SILENCE IS A KILLER

Ultimately, time is on investigators’ side.

Unlike other crimes, there’s no statute of limitations for murder, so detectives keep pursuing cold cases.

The clearance rate for murders hit a low-water mark of 30 percent for 2009. But in coming years, that figure will climb as more of 2009’s killings are solved. Last year, for instance, detectives solved 95 murders from prior years.

“If there is a gun left at the scene, or a hat, we are looking for DNA or prints, and that may slow the progress of the investigation,” said Byrne.

“I know the detectives want a solid case. We are not going to compromise the integrity of the case to rush people into getting people charged. If that means our homicide clearance rate is a little lower than a year ago or five years ago, so be it. We strive to present the best case possible.”

But with budget woes, there are fewer detectives to investigate those cases.

This year, about 1,060 detectives are on the job, with nearly 270 vacancies -- about 20 percent below budgeted strength, city records show.

The number of detectives has been shrinking since at least 2004, when there were 155 vacancies and a 15 percent shortage. The city hasn’t held a class to promote new detectives since 2007.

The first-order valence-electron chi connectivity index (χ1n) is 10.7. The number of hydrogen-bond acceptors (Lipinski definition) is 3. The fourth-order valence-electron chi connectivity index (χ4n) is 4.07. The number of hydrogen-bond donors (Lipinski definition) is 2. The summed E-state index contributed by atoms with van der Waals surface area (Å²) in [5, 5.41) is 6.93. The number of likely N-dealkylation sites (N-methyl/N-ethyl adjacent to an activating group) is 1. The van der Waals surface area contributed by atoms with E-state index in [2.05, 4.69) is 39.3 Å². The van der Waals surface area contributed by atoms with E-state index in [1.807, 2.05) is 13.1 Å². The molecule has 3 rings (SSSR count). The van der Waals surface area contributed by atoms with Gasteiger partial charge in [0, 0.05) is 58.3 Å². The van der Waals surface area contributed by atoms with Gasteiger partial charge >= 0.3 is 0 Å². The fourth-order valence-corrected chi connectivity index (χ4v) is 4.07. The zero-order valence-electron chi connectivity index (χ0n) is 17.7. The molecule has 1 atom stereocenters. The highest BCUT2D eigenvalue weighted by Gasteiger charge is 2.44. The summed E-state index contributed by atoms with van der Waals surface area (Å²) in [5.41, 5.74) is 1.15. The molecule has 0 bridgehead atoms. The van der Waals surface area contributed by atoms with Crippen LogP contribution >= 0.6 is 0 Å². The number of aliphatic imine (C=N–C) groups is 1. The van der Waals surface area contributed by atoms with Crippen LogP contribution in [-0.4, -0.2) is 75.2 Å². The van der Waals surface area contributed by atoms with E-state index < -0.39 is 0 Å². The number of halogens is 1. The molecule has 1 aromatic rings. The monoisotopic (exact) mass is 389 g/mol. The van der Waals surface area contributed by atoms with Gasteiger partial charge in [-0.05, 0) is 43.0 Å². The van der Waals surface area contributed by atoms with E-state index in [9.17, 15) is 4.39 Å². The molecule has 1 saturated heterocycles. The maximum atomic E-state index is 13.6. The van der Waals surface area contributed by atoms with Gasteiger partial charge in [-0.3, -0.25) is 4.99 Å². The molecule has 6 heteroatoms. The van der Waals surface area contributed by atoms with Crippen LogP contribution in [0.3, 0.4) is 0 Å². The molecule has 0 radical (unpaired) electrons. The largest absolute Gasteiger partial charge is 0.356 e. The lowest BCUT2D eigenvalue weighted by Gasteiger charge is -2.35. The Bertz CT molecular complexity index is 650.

That leaves a lot to do for a short staff.

And getting physical evidence linking a shooter to a murder isn’t as easy as it appears on TV.

There often isn’t a bullet casing, blood evidence or a shred of clothing left behind to help identify a shooter through DNA.

When detectives do find forensic evidence at the scene, linking it to an offender is a difficult and lengthy process.

And even though there are thousands of surveillance cameras in Chicago, they’re not always working. And when they are, they aren’t always pointing in the right direction, or the images aren’t always clear, as in Angel’s murder, police said.